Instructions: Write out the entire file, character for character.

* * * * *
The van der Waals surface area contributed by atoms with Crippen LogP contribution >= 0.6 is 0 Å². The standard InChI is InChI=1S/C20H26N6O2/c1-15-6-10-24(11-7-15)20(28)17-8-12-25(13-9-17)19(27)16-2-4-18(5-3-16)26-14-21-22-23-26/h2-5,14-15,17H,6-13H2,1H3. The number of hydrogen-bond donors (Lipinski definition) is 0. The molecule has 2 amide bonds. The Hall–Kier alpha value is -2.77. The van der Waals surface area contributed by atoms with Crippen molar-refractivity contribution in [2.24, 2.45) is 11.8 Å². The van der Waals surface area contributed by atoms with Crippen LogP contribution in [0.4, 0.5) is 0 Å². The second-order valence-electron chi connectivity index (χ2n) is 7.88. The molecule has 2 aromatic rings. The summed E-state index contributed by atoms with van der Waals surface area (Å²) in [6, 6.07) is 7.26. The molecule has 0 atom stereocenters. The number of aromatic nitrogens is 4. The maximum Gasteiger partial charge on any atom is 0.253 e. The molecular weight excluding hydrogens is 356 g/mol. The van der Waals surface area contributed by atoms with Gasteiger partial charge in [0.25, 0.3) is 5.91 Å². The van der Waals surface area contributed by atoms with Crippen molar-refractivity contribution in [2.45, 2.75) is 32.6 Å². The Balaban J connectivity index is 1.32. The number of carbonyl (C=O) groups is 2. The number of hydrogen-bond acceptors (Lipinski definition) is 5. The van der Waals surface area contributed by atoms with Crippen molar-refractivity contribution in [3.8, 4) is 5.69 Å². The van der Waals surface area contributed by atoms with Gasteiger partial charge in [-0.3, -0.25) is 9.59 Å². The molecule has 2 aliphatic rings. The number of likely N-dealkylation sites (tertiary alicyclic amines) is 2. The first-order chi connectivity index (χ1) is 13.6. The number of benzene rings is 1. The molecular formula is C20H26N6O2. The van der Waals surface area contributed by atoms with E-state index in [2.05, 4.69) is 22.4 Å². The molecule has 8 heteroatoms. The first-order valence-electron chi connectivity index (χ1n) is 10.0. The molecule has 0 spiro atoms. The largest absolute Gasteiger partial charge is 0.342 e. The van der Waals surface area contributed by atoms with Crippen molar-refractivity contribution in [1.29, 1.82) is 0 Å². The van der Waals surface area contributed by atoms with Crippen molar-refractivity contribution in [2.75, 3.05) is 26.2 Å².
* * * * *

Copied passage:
The van der Waals surface area contributed by atoms with Crippen LogP contribution >= 0.6 is 0 Å². The standard InChI is InChI=1S/C20H26N6O2/c1-15-6-10-24(11-7-15)20(28)17-8-12-25(13-9-17)19(27)16-2-4-18(5-3-16)26-14-21-22-23-26/h2-5,14-15,17H,6-13H2,1H3. The number of hydrogen-bond donors (Lipinski definition) is 0. The molecule has 2 amide bonds. The Hall–Kier alpha value is -2.77. The van der Waals surface area contributed by atoms with Crippen molar-refractivity contribution in [2.24, 2.45) is 11.8 Å². The van der Waals surface area contributed by atoms with Crippen LogP contribution in [0.4, 0.5) is 0 Å². The second-order valence-electron chi connectivity index (χ2n) is 7.88. The molecule has 2 aromatic rings. The summed E-state index contributed by atoms with van der Waals surface area (Å²) in [6, 6.07) is 7.26. The molecule has 0 atom stereocenters. The number of aromatic nitrogens is 4. The maximum Gasteiger partial charge on any atom is 0.253 e. The molecular weight excluding hydrogens is 356 g/mol. The van der Waals surface area contributed by atoms with Gasteiger partial charge in [0.25, 0.3) is 5.91 Å². The van der Waals surface area contributed by atoms with Crippen molar-refractivity contribution in [2.45, 2.75) is 32.6 Å². The Balaban J connectivity index is 1.32. The number of carbonyl (C=O) groups is 2. The number of hydrogen-bond acceptors (Lipinski definition) is 5. The van der Waals surface area contributed by atoms with Crippen molar-refractivity contribution in [3.8, 4) is 5.69 Å². The van der Waals surface area contributed by atoms with Gasteiger partial charge in [-0.3, -0.25) is 9.59 Å². The molecule has 2 aliphatic rings. The number of likely N-dealkylation sites (tertiary alicyclic amines) is 2. The first-order chi connectivity index (χ1) is 13.6. The number of benzene rings is 1. The molecular formula is C20H26N6O2. The van der Waals surface area contributed by atoms with E-state index in [2.05, 4.69) is 22.4 Å². The molecule has 8 heteroatoms. The first-order valence-electron chi connectivity index (χ1n) is 10.0. The molecule has 0 spiro atoms. The largest absolute Gasteiger partial charge is 0.342 e. The van der Waals surface area contributed by atoms with Crippen molar-refractivity contribution in [1.29, 1.82) is 0 Å². The van der Waals surface area contributed by atoms with Crippen molar-refractivity contribution in [2.75, 3.05) is 26.2 Å².